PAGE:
Calf Rearing - Tips For Success
Your heifers are the next generation of your herd so getting their growth and development right is key to keeping your herd on track.
More and more research shows us how important the first few months of life are. Calves that grow bigger and faster than their peers produce more milk in their first lactation and lifetime. They also succumb to less disease, have better fertility and consequently are less likely to be culled. It is also the most economical time to grow them - every cent you put in now is giving you maximum value for money!
Calf rearing is a huge subject. Colostrum is covered elsewhere in more detail so won't be mentioned here other than to say without it the rest of this is pointless!
How much milk should my calves drink?
A calf should be fed approximately 12% of its body weight per day. Feeding much below this amount causes poor growth due to lack of necessary nutrients. Feeding higher levels of whole milk can result in more rapid growth rates initially and we know calves will comfortably drink up to 9-11L/day on ad lib systems, but this has to be balanced with decreased meal consumption which can lead to prolonged time to weaning due to slow rumen development.
Ideally the milk should be warmed to at least 18 C, especially during the early weeks, to avoid further stressing of the calf. Try to feed the milk at approximately the same time of day as calves like routine and this reduces stress.
Calves should be fed twice a day in the early weeks as their stomach capacity will not be sufficient for the amount of milk they need to drink if fed OAD (see the below table for a guide). Once calves are eating around 0.5kg meal/head/day, milk feeds can be reduced and thus OAD feeding becomes more suitable.
|Minimum Volume Milk (L) Required / Day
The importance of rumen development
First and foremost a calf is a ruminant and in its adult life it is going to be expected to eat GRASS. Consequently it needs to develop its' ability to digest this mighty green feed whilst starting life drinking milk! Good quality fibre needs to be available from the outset. Calves will start to nibble on this from week 1 and this starts the development of the ruminal fibre matt and helps to increase the overall capacity of the rumen. More important is to offer a good quality calf meal, as this has been shown to be most influential in the development of the rumen papillae (as seen in the diagram below). The longer the papillae, the more nutrient absorption that can take place and thus the better calves will transition onto their adult diets.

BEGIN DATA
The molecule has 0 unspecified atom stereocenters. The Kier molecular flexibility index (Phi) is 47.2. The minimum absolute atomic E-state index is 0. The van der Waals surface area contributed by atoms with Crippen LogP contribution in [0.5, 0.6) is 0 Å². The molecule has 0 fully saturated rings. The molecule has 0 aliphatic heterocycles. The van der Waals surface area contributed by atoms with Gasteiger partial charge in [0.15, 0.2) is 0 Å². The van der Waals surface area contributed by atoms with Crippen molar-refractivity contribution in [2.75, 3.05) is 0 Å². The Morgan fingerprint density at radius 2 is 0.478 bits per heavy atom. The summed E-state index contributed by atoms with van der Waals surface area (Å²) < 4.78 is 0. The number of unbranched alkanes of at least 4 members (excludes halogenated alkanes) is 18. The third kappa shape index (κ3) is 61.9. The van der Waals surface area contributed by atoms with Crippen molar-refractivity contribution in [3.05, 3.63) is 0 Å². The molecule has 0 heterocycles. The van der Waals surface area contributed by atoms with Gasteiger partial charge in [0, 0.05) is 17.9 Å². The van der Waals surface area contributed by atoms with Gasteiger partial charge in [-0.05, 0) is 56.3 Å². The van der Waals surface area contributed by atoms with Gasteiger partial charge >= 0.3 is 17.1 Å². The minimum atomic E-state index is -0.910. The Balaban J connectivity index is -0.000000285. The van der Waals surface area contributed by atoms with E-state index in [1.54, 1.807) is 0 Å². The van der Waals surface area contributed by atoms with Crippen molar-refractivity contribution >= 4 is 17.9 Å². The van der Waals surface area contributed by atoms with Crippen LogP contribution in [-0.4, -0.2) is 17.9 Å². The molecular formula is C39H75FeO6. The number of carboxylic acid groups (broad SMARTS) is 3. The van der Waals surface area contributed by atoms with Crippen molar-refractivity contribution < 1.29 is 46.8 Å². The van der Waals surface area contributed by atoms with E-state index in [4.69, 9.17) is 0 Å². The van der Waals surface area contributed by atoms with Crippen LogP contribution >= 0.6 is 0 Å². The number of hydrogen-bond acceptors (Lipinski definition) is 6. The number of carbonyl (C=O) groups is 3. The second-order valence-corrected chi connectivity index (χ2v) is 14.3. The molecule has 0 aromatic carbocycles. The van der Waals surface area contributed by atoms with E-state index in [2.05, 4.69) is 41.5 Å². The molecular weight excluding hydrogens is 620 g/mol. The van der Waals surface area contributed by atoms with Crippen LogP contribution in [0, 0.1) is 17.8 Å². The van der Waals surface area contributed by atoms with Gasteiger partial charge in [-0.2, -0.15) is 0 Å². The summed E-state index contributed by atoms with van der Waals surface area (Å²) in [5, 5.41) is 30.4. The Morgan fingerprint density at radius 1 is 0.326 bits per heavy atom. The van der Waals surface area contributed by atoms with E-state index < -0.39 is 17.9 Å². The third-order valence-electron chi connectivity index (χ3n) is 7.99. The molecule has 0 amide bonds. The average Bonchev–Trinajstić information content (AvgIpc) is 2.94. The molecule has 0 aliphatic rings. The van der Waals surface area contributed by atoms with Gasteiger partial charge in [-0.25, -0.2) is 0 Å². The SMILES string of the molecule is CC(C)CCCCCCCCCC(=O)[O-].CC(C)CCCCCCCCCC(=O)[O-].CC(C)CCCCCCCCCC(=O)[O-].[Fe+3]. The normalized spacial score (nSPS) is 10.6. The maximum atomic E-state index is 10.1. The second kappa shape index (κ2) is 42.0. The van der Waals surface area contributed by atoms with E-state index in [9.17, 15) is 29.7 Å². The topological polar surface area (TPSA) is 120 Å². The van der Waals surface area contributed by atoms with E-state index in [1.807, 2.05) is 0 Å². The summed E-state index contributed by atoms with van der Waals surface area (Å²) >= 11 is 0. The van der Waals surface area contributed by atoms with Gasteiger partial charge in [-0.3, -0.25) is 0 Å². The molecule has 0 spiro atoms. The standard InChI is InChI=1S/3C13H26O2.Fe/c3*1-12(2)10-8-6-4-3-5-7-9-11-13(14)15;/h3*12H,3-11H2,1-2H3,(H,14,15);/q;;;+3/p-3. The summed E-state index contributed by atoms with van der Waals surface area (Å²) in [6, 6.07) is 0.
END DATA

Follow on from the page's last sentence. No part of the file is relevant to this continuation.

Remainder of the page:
A calf with an underdeveloped rumen is going to see a severe growth check at weaning
Rumens from 6 week old calves under different feeding regimes
In order to know if something is going well you really need to have targets and then measure them to see if you are achieving them. This is particularly important when it comes to calves and growth rates. As a basic rule of thumb calves should be aiming to grow at 0.7kg/day. That's 700g of growth everyday until she is 2 Years Old! This level of growth should ensure she reaches target weight at weaning, target weight at mating and target weight at calving, by which point she should be 90% of her mature body weight.
All herds are different in terms of genetics and breeding so for you to set accurate growth rate targets for your own young stock, you really need to try and weigh a subsample of the adult herd - then you know what mature adult weight you are targeting.
|Average mature adult live weight
|Target @ 6 months (30%)
|Target @ 15 months (60%)
|Target @ 22 months (90%)
Protein is important
Growth requires protein. So check your calf meal or pellet is providing enough. It should be around 18-22% for young calves
Calves should always have a supply of fresh clean water to drink. They will go looking for water in times of disease and as they eat more fibre and meal they will look to replace reduced liquid milk with water
Weaning - by weight, age or eye?
Or none of the above?! Calves really should be weaned once once they are eating sufficient quantities of concentrates and have sufficient rumen development - a pear shaped abdomen indicates a fully functioning rumen.
As a rule of thumb they should be comfortably eating 1kg/head/day concentrate feed. Animals not eating this should have their milk feeds reduced but not ceased until they are consuming at this level.